The extraordinary spread in recent months of what has become known, in the writer Wesley Yang’s phrase, as “the successor ideology” has encouraged all manner of analysis attempting to delineate its essential features. Is it a religion, with its own litany of sin and redemption, its own repertoire of fervent rituals and iconography? Is this Marxism, ask American conservatives, still fighting yesterday’s ideological war?
What does this all do to speed along policing reform, ask bewildered African-Americans, as they observe global corporations and white celebrities compete to beat their chests in ever-more elaborate and meaningless gestures of atonement? What kind of meaningful anti-systemic revolution can provoke such immediate and fulsome support from the Hollywood entertainment complex, from the richest oligarchs and plutocrats on earth, and from the media organs of the liberal state?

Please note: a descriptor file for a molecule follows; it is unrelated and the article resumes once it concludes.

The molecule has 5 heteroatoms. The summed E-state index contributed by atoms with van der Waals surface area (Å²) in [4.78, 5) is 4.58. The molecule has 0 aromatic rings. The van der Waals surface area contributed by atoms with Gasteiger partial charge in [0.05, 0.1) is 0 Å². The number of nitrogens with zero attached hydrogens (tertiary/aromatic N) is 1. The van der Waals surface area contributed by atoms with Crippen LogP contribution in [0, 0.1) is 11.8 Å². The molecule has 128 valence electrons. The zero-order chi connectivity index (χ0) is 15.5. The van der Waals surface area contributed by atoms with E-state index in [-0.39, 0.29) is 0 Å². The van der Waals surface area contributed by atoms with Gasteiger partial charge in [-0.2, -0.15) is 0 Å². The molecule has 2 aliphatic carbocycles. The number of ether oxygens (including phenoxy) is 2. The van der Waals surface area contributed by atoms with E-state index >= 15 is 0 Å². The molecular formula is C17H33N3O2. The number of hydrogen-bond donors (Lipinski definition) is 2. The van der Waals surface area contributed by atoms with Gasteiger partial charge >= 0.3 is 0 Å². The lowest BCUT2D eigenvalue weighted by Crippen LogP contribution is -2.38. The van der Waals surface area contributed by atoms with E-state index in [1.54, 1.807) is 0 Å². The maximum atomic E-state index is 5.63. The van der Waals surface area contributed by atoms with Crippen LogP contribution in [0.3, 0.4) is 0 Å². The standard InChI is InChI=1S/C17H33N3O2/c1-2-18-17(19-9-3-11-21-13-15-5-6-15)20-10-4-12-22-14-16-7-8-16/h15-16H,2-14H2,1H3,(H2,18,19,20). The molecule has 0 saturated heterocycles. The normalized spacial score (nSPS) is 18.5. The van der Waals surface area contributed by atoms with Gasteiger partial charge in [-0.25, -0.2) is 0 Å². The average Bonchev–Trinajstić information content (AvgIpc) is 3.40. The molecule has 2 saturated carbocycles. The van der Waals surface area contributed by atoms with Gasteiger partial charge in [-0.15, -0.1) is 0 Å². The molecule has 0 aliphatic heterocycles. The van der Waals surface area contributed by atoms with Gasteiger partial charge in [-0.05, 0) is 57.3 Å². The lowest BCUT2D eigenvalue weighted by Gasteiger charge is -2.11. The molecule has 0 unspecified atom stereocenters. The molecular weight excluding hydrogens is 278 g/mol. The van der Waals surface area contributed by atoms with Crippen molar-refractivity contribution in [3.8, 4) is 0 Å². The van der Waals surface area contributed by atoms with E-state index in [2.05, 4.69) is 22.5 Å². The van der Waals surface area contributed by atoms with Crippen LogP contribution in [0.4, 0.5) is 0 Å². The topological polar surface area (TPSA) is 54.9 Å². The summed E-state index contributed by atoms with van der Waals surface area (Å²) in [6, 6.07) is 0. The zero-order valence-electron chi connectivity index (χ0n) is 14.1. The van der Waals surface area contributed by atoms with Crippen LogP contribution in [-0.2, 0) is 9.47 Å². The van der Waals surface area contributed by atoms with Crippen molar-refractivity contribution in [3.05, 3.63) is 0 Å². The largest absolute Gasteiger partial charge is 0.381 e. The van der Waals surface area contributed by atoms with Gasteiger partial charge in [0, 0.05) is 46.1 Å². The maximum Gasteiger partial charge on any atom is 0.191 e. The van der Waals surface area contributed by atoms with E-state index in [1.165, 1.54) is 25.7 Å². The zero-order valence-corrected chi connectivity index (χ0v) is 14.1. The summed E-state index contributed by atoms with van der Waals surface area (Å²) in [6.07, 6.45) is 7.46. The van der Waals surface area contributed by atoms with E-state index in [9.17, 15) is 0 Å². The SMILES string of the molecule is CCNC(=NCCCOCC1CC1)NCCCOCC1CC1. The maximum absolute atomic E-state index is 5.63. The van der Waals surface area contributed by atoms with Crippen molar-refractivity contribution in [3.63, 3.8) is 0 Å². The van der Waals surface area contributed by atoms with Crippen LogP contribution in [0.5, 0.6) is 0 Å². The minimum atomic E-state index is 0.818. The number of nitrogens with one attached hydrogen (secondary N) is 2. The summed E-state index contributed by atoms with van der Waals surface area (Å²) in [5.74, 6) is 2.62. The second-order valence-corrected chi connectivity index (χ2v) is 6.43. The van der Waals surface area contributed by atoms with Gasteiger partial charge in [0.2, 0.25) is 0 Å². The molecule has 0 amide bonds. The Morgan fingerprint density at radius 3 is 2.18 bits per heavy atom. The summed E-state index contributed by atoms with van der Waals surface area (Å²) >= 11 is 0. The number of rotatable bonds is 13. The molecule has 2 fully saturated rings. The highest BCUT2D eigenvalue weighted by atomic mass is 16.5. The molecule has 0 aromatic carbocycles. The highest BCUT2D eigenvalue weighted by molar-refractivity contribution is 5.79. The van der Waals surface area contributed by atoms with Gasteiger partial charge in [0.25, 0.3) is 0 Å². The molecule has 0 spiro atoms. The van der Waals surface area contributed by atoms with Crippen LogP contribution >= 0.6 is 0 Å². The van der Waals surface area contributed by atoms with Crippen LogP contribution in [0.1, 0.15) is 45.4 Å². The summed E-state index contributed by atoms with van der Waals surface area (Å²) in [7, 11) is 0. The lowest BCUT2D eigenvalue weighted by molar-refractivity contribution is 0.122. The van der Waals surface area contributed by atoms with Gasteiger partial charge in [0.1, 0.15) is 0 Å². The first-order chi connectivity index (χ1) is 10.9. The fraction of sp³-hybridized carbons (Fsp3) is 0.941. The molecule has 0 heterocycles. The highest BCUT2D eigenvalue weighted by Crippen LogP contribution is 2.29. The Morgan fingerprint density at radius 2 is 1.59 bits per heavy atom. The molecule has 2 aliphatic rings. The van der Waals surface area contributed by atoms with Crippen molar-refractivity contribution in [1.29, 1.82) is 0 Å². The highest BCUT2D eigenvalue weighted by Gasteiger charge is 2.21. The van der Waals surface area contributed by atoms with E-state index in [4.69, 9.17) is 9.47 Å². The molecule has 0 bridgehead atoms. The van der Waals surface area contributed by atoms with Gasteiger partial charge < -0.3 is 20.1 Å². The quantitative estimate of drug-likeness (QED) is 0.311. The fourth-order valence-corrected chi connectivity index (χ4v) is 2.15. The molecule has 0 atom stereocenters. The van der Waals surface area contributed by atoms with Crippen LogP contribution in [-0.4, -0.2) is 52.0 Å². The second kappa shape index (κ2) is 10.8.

If we are to understand the successor ideology as an ideology, it may be useful here, counterintuitively, to return to the great but increasingly overlooked 1970 essay on the “Ideological State Apparatuses,” or ISAs, by the French Marxist philosopher Louis Althusser. Once influential on the Western left, Althusser’s reputation has suffered somewhat since he killed his wife in a fit of madness 40 years ago. Of Alsatian Catholic origin, and a lifelong sufferer from mental illness, Althusser wrote his seminal essay in a manic period following the évènements of 1968, for whose duration he was committed to hospital.